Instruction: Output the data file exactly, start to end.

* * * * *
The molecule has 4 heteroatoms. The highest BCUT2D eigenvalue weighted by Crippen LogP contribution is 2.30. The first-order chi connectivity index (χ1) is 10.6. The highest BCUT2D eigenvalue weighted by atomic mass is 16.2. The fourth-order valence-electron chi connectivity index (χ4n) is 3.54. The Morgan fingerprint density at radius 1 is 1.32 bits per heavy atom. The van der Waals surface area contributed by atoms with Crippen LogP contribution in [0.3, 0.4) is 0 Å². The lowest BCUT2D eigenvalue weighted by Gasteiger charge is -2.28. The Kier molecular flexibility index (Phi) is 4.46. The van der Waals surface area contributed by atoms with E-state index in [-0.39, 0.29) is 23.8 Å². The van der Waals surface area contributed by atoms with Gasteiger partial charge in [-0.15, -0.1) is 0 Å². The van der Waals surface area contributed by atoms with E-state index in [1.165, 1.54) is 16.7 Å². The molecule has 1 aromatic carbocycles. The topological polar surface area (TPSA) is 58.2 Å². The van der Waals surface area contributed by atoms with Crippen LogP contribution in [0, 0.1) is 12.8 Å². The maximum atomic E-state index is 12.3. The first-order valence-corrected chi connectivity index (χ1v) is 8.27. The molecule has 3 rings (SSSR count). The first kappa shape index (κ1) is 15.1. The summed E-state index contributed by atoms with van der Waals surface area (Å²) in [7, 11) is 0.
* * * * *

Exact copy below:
The molecule has 4 heteroatoms. The highest BCUT2D eigenvalue weighted by Crippen LogP contribution is 2.30. The first-order chi connectivity index (χ1) is 10.6. The highest BCUT2D eigenvalue weighted by atomic mass is 16.2. The fourth-order valence-electron chi connectivity index (χ4n) is 3.54. The Morgan fingerprint density at radius 1 is 1.32 bits per heavy atom. The van der Waals surface area contributed by atoms with Crippen LogP contribution in [0.3, 0.4) is 0 Å². The lowest BCUT2D eigenvalue weighted by Gasteiger charge is -2.28. The Kier molecular flexibility index (Phi) is 4.46. The van der Waals surface area contributed by atoms with E-state index in [-0.39, 0.29) is 23.8 Å². The van der Waals surface area contributed by atoms with Gasteiger partial charge in [-0.15, -0.1) is 0 Å². The van der Waals surface area contributed by atoms with E-state index in [1.165, 1.54) is 16.7 Å². The molecule has 1 aromatic carbocycles. The topological polar surface area (TPSA) is 58.2 Å². The van der Waals surface area contributed by atoms with Crippen LogP contribution in [0, 0.1) is 12.8 Å². The maximum atomic E-state index is 12.3. The first-order valence-corrected chi connectivity index (χ1v) is 8.27. The molecule has 3 rings (SSSR count). The first kappa shape index (κ1) is 15.1. The summed E-state index contributed by atoms with van der Waals surface area (Å²) in [7, 11) is 0.